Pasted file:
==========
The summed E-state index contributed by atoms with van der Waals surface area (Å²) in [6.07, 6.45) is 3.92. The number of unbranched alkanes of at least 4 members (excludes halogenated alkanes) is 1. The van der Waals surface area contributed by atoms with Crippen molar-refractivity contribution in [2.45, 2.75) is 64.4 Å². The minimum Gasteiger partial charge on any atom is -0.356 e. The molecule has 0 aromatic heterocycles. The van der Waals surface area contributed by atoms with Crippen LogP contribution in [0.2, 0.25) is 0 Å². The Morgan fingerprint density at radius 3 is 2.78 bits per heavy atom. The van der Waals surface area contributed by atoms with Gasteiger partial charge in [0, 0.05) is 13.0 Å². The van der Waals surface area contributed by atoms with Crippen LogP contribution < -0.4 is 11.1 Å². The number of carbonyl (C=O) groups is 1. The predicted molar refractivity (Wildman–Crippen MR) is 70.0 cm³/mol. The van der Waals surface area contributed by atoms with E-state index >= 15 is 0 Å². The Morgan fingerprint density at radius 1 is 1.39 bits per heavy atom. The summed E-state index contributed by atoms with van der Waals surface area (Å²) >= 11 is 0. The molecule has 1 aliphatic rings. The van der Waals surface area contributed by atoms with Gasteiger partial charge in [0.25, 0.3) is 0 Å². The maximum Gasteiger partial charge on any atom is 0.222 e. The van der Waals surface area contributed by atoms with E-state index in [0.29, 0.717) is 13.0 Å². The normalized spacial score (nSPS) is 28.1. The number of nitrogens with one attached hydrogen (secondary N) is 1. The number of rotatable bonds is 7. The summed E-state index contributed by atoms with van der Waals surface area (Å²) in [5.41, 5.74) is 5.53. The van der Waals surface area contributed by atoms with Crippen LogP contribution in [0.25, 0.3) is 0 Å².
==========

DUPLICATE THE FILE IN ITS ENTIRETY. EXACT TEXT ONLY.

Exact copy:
The summed E-state index contributed by atoms with van der Waals surface area (Å²) in [6.07, 6.45) is 3.92. The number of unbranched alkanes of at least 4 members (excludes halogenated alkanes) is 1. The van der Waals surface area contributed by atoms with Crippen molar-refractivity contribution in [2.45, 2.75) is 64.4 Å². The minimum Gasteiger partial charge on any atom is -0.356 e. The molecule has 0 aromatic heterocycles. The van der Waals surface area contributed by atoms with Crippen LogP contribution in [0.2, 0.25) is 0 Å². The Morgan fingerprint density at radius 3 is 2.78 bits per heavy atom. The van der Waals surface area contributed by atoms with Gasteiger partial charge in [0, 0.05) is 13.0 Å². The van der Waals surface area contributed by atoms with Crippen LogP contribution < -0.4 is 11.1 Å². The number of carbonyl (C=O) groups is 1. The predicted molar refractivity (Wildman–Crippen MR) is 70.0 cm³/mol. The van der Waals surface area contributed by atoms with E-state index >= 15 is 0 Å². The Morgan fingerprint density at radius 1 is 1.39 bits per heavy atom. The summed E-state index contributed by atoms with van der Waals surface area (Å²) >= 11 is 0. The molecule has 1 aliphatic rings. The van der Waals surface area contributed by atoms with Gasteiger partial charge in [0.25, 0.3) is 0 Å². The maximum Gasteiger partial charge on any atom is 0.222 e. The van der Waals surface area contributed by atoms with E-state index in [0.29, 0.717) is 13.0 Å². The normalized spacial score (nSPS) is 28.1. The number of nitrogens with one attached hydrogen (secondary N) is 1. The number of rotatable bonds is 7. The summed E-state index contributed by atoms with van der Waals surface area (Å²) in [5.41, 5.74) is 5.53. The van der Waals surface area contributed by atoms with Crippen LogP contribution in [0.25, 0.3) is 0 Å².